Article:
Heather Fawcett (Emily Wilde’s Map of the Otherlands (Emily Wilde, #2))
Tara throwing my biggest insecurity in my face puts a damper on my night, and I suddenly have no desire for anyone to see my naked body, regardless of the fact I’ll never have to see them again.  An alert pings on my phone. A message from that guy on Tinder asking what my plans are for the night, but I don’t respond. I delete the app entirely, over the whole idea. Instead, I change into a pair of leggings, an oversized thrifted tee, and a flannel, finishing my outfit off with my Air Force Ones. I grab my purse, sling the strap across my body, and head out the door to the bar I found a few blocks away so I can watch my brother’s home opener of the season. All while I am scarfing down on a burger and a beer.  Two beers. Probably three beers. Fuck it, let’s not put a limit on it. However many beers it’ll take to make me forget about how shitty I feel.
Liz Tomforde (Mile High (Windy City, #1))
She discovered a whole square devoted to seafood- squid and sea bass, shrimp, prawns, rock lobsters, octopus, sea cucumbers, and a pallet of unidentifiable slugs and snails, creatures with fluorescent fins and prehistoric shells, things Marguerite was sure Dusty Tyler had never seen in all his life. In Morocco, the women did the shopping, all of them in ivory or black burkhas. Most of them kept their faces covered as well; Candace called these women the "only eyes." They peered at Marguerite (who wore an Hermés scarf over her hair, a gift from one of her customers) and she shivered. Marguerite's favorite place of all was the spice market- dozens of tables covered with pyramids of saffron and turmeric, curry powder and cumin, fenugreek, mustard seed, cardamom, paprika, mace, nutmeg.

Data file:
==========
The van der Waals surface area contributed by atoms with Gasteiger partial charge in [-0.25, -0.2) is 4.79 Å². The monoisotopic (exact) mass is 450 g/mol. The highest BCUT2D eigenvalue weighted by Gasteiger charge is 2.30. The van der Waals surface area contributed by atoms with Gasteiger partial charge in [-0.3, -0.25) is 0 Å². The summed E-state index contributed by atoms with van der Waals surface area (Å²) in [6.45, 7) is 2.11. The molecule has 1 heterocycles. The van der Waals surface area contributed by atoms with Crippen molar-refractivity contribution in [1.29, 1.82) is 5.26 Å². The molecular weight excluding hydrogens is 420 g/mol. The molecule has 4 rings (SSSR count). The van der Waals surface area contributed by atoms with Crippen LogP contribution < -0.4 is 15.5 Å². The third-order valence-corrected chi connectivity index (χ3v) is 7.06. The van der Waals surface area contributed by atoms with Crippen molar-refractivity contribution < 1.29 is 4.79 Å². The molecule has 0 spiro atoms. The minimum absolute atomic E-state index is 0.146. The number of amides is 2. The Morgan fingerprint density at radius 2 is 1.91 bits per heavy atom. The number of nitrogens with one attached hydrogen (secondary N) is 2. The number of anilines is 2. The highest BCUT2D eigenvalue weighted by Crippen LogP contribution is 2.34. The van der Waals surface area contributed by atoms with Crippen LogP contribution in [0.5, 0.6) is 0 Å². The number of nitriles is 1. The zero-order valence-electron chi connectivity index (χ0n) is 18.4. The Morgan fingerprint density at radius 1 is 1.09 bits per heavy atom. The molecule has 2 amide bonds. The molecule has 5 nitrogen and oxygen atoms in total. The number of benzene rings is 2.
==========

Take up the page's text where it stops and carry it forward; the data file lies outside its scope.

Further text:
Elin Hilderbrand (The Love Season)
If you live in New York City, for example, chances are you will not be going outside for a leisurely stroll down Fifth Avenue in shorts and a T-shirt and flip-flops in the month of February. Why is that? Because, if you’ve lived there for a while and experienced the local seasons, you’ve already identified that in February it will be pretty darn cold. To appropriately adapt, you will want to wear a heavy winter coat and maybe gloves and a scarf and earmuffs. It’s the same with the markets. You need to have “lived there for a while” and experienced a variety of market cycles so you know what “to wear,” or rather how to adapt, so that you are financially comfortable. Instead of knowing to wear a winter coat in February, you will know that in a choppy, sideways, bracketed market you need to adapt your system and rules so that you do not get whipsawed and stopped out a lot. Or you may need to recognize a bull market changing to a bear market so that you can exit your position in a timely fashion to lock in profits.
Bennett McDowell (Money Management for Traders: Essential Formulas and Custom Record Keeping Forms for Successful Trading (BEST BOOKS 4 TRADERS))